(c) Error is enumerated by GBS in the exclusion of a deposition question and the answer by witness David Bailey. Excluded was the question: "And the closest guess you have is that it was lightweight machine oil [on the mat on which William Perry fell]?" and Bailey's response, "I characterized it as lightweight machine oil. . . ." The question and its response were excluded on the basis that it was speculative. Since the question asked the witness for a "guess," i.e., surmise or conjecture, rather than the informed opinion of the witness, we find no error in that ruling. See Reliford v. Central of Ga. R., 140 Ga. App. 782, 783 (3) ( 232 S.E.2d 129) (1976).
(d) GBS also enumerates as error the exclusion of evidence regarding its allegation that it was improperly served. Although GBS also contends the trial court erred by denying its motion to dismiss on this matter, it is well established that an enumeration of error cannot be enlarged at the appellate level by statements in the briefs of counsel to include issues not made in the enumeration. City of College Park v. Ga. Power, 188 Ga. App. 223-224 ( 372 S.E.2d 493) (1988). Turning to the only issue enumerated, GBS in its brief fails to address any of its arguments or citations of authority to the evidentiary issue, but instead concentrates solely on the trial court's denial of its motion. Thus, we need not consider why evidence of alleged defective service on GBS was not relevant to the issues tried in the case at bar since we deem abandoned the error GBS did enumerate on appeal. See Lissmore v. Kincade, 188 Ga. App. 548, 550 (3) ( 373 S.E.2d 819) (1988).
2. Errors enumerated in the admission of certain evidence are next addressed. (a) GBS contends the trial court erred by permitting appellees to call witness Charles Tingle for cross-examination and not allowing GBS to cross-examine the witness. As to appellees' cross-examination of Tingle, the transcript reveals that Tingle had investigated William Perry's accident on behalf of GBS's liability carrier and had interviewed appellees, as well as other witnesses, on several occasions; that he went to appellees' house and recorded statements from them; and that he had made an offer of settlement to appellees on behalf of GBS's liability carrier, Sentry Insurance Company. It also appears of record that Tingle had been deposed by appellees three times and on each occasion Tingle had been represented by GBS's attorney, who also served as GBS's trial counsel.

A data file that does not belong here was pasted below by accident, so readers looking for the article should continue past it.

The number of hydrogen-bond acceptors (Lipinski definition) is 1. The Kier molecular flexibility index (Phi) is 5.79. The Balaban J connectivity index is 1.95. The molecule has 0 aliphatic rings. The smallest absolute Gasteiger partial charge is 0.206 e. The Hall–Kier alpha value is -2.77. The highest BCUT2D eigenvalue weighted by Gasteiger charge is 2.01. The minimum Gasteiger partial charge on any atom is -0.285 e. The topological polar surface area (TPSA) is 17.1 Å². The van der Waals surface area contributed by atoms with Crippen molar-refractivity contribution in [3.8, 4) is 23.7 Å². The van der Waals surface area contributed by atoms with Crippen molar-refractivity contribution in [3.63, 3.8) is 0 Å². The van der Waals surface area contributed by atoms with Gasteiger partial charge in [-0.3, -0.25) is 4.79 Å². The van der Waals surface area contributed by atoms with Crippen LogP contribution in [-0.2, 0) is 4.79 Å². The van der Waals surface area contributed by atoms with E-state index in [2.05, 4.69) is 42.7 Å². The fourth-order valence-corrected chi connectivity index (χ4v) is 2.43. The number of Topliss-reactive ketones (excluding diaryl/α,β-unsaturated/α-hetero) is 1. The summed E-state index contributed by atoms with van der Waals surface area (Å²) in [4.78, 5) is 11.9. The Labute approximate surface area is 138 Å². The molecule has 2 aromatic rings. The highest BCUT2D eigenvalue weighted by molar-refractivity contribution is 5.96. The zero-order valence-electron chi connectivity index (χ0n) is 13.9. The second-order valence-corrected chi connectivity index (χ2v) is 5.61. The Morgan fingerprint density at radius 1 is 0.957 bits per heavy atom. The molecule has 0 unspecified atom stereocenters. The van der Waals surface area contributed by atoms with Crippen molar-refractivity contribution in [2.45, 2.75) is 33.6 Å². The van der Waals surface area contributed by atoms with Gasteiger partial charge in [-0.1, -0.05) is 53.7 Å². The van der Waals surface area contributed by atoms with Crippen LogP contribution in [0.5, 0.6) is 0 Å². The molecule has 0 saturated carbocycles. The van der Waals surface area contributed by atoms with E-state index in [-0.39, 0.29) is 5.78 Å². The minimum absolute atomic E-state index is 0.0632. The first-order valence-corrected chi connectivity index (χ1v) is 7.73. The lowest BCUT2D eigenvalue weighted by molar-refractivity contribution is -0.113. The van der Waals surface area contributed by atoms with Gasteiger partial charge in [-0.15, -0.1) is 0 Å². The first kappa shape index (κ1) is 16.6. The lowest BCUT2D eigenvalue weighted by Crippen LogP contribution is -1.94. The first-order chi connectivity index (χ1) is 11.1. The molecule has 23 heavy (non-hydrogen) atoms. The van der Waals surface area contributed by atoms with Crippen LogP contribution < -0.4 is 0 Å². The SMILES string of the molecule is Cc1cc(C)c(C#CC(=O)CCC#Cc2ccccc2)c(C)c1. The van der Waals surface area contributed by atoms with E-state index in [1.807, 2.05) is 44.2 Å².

OCGA § 24-9-81 provides "in the trial of all civil cases, either plaintiff or defendant shall be permitted to make the opposite party, or anyone for whose immediate benefit the action is prosecuted or defended, or any agent of said party, or agent of any person for whose immediate benefit such action is prosecuted or defended, or officer or agent of a corporation when a corporation is such party or for whose benefit such action is prosecuted or defended a witness, with the privilege of subjecting such witness to a thorough and sifting examination . . . ." GBS cites Mullis v. Chaika, 118 Ga. App. 11, 15-17 (2) ( 162 S.E.2d 448) (1968), in support of its argument that reversible error was committed when the trial court allowed appellees to cross-examine a witness who was not an employee or agent of GBS. We do not agree.
"As applied to the facts of this case, there can be no doubt that the meaning and intent of the legislature in the use of the word `agent' in this Code section is doubtful so as to require judicial construction of this language. This necessity of construction was recognized in Garmon v. Cassell, 78 Ga. App. 730, 739 ( 52 S.E.2d 631) , where this court expressly rejected the contention that this language refers only to an agent who was an agent of the party with relation to, or who had some connection with, the particular transaction under investigation." Atlanta Joint Terminals v. Knight, 98 Ga. App. 482, 485 (2) ( 106 S.E.2d 417) (1958). In that case, this court held that because the witnesses involved were employees of the defendant or of one of the corporate partners of the defendant, they were subject to all of the pressures and possible prejudices in favor of the defendant which that relationship would engender, and upheld the propriety of the cross-examination of these witnesses. See also Rodgers v. Styles, 100 Ga. App. 124, 139 (4) ( 110 S.E.2d 582) (1959) (error in not allowing defendants to the cross-examine school principal in suit between school board and defendants in negligence resulting in school's destruction by fire.) In contrast, the witness cross-examined over objection in Mullis, supra, the case cited by GBS, was a former employee of the defendant who was serving in the Army at the time of the trial. Id. at 16. See also Massey Jr. College v. Taggart, 140 Ga. App. 591 ( 231 S.E.2d 540) (1976).